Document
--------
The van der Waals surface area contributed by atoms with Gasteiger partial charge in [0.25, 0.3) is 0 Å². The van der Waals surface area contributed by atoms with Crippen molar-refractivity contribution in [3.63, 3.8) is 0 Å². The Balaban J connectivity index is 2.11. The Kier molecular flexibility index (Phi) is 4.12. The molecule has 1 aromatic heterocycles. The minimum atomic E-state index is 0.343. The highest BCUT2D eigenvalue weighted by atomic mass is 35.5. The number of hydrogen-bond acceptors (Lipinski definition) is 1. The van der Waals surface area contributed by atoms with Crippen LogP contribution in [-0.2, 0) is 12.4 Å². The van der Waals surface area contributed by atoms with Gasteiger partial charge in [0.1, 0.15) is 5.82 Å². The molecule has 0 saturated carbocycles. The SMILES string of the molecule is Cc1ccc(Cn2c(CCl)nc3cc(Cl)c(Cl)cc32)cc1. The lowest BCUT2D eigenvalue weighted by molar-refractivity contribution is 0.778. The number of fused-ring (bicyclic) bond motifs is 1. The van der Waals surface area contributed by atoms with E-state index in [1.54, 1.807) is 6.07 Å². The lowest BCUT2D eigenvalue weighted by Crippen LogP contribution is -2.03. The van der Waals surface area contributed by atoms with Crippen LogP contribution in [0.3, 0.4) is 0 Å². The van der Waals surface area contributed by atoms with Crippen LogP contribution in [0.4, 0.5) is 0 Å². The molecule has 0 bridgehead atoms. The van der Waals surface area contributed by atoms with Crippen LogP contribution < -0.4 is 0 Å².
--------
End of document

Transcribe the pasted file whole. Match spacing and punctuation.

The van der Waals surface area contributed by atoms with Gasteiger partial charge in [0.25, 0.3) is 0 Å². The van der Waals surface area contributed by atoms with Crippen molar-refractivity contribution in [3.63, 3.8) is 0 Å². The Balaban J connectivity index is 2.11. The Kier molecular flexibility index (Phi) is 4.12. The molecule has 1 aromatic heterocycles. The minimum atomic E-state index is 0.343. The highest BCUT2D eigenvalue weighted by atomic mass is 35.5. The number of hydrogen-bond acceptors (Lipinski definition) is 1. The van der Waals surface area contributed by atoms with Crippen LogP contribution in [-0.2, 0) is 12.4 Å². The van der Waals surface area contributed by atoms with Gasteiger partial charge in [0.1, 0.15) is 5.82 Å². The molecule has 0 saturated carbocycles. The SMILES string of the molecule is Cc1ccc(Cn2c(CCl)nc3cc(Cl)c(Cl)cc32)cc1. The lowest BCUT2D eigenvalue weighted by molar-refractivity contribution is 0.778. The number of fused-ring (bicyclic) bond motifs is 1. The van der Waals surface area contributed by atoms with E-state index in [1.54, 1.807) is 6.07 Å². The lowest BCUT2D eigenvalue weighted by Crippen LogP contribution is -2.03. The van der Waals surface area contributed by atoms with Crippen LogP contribution in [0.3, 0.4) is 0 Å². The van der Waals surface area contributed by atoms with Crippen LogP contribution in [0.4, 0.5) is 0 Å². The molecule has 0 bridgehead atoms. The van der Waals surface area contributed by atoms with Crippen LogP contribution < -0.4 is 0 Å².